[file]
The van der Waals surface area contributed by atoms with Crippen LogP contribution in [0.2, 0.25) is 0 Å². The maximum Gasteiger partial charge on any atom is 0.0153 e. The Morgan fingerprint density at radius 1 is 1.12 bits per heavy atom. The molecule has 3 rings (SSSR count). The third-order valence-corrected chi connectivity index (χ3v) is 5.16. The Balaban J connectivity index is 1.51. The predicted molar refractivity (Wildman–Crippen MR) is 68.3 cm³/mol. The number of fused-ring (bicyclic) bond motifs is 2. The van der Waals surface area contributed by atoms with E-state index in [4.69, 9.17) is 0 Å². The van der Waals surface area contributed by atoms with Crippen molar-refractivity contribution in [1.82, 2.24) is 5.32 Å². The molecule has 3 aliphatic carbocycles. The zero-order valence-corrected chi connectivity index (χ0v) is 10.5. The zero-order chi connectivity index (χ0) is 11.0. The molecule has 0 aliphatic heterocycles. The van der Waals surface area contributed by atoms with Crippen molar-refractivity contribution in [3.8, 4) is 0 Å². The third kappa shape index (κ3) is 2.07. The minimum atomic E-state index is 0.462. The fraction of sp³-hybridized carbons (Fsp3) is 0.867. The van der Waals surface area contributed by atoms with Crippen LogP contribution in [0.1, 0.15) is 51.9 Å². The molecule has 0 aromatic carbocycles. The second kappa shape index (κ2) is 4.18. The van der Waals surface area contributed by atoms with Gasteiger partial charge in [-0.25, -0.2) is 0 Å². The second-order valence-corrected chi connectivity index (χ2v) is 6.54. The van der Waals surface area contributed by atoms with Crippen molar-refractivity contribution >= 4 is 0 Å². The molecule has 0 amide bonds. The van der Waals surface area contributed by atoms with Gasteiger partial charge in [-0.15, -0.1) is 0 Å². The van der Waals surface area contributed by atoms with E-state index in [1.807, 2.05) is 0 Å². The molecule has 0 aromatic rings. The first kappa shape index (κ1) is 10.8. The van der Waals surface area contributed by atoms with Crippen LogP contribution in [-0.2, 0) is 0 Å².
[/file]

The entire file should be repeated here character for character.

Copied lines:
The van der Waals surface area contributed by atoms with Crippen LogP contribution in [0.2, 0.25) is 0 Å². The maximum Gasteiger partial charge on any atom is 0.0153 e. The Morgan fingerprint density at radius 1 is 1.12 bits per heavy atom. The molecule has 3 rings (SSSR count). The third-order valence-corrected chi connectivity index (χ3v) is 5.16. The Balaban J connectivity index is 1.51. The predicted molar refractivity (Wildman–Crippen MR) is 68.3 cm³/mol. The number of fused-ring (bicyclic) bond motifs is 2. The van der Waals surface area contributed by atoms with E-state index in [4.69, 9.17) is 0 Å². The van der Waals surface area contributed by atoms with Crippen molar-refractivity contribution in [1.82, 2.24) is 5.32 Å². The molecule has 3 aliphatic carbocycles. The zero-order valence-corrected chi connectivity index (χ0v) is 10.5. The zero-order chi connectivity index (χ0) is 11.0. The molecule has 0 aliphatic heterocycles. The van der Waals surface area contributed by atoms with Crippen molar-refractivity contribution in [3.8, 4) is 0 Å². The third kappa shape index (κ3) is 2.07. The minimum atomic E-state index is 0.462. The fraction of sp³-hybridized carbons (Fsp3) is 0.867. The van der Waals surface area contributed by atoms with Crippen LogP contribution in [0.1, 0.15) is 51.9 Å². The molecule has 0 aromatic carbocycles. The second kappa shape index (κ2) is 4.18. The van der Waals surface area contributed by atoms with Gasteiger partial charge in [-0.25, -0.2) is 0 Å². The second-order valence-corrected chi connectivity index (χ2v) is 6.54. The van der Waals surface area contributed by atoms with Crippen molar-refractivity contribution >= 4 is 0 Å². The molecule has 0 amide bonds. The van der Waals surface area contributed by atoms with Gasteiger partial charge in [-0.15, -0.1) is 0 Å². The van der Waals surface area contributed by atoms with E-state index in [1.807, 2.05) is 0 Å². The molecule has 0 aromatic rings. The first kappa shape index (κ1) is 10.8. The van der Waals surface area contributed by atoms with Crippen LogP contribution in [-0.2, 0) is 0 Å².